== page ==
Trinidad gets CDB backing for US$436m country strategy
The Caribbean Development Bank (CDB) has agreed to a support package of more than US$430 million for Trinidad & Tobago to be distributed over five years under a new country strategy for the twin-island republic launched last week.
It comes amid a period of economic disruption in Trinidad, including the firing of the country’s central bank chief, and efforts to bolster the country’s foreign reserves.
“CDB recognises Trinidad and Tobago's potential for transformative economic and social development. Today marks the beginning of a focused five-year programme that has been strategically designed to support improvement of the country’s competitiveness, promote good governance, and drive environmental sustainability,” Patricia McKenzie, Vice-President of Operations of CDB, said at the March 9 launch of the strategy in Lowlands, Tobago.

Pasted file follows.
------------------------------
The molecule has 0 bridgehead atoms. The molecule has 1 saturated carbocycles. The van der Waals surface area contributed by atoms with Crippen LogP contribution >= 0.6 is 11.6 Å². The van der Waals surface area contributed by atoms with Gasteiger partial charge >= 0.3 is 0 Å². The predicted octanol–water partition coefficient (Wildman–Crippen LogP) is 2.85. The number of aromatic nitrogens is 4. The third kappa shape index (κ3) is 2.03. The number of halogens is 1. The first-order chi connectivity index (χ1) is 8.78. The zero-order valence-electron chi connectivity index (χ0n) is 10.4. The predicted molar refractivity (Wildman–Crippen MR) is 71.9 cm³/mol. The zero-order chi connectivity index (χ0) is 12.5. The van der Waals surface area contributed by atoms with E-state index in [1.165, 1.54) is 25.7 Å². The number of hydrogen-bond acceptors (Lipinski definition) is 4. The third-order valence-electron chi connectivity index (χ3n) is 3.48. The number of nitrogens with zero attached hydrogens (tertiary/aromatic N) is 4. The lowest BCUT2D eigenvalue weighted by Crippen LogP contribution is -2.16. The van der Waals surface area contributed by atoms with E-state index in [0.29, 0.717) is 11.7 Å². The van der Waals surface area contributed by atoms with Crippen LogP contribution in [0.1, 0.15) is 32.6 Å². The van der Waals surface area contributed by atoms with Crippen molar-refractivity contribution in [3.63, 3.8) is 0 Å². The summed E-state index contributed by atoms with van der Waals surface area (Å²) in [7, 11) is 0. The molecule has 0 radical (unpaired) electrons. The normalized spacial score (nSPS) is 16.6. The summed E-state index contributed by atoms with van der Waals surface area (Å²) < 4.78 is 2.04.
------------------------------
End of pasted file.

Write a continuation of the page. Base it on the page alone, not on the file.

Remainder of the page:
The programme covers improved quality and access to education and training; strengthened social protection; increased productivity, competitiveness and economic diversification; improved evidence-based development planning and institutional development; and strengthened environmental management supported by safe and resilient infrastructure.
The development bank gets to sign-off on the projects and initiatives to be pursued under the programme, which includes components addressing gender equality, energy security and citizen security.
The programme is valued at US$436.7 million (TT$2.95 billion) and will span the years 2017 to 2021. Trinidad’s Minister of Planning and Development Camille Robinson-Regis said it includes loans and grants.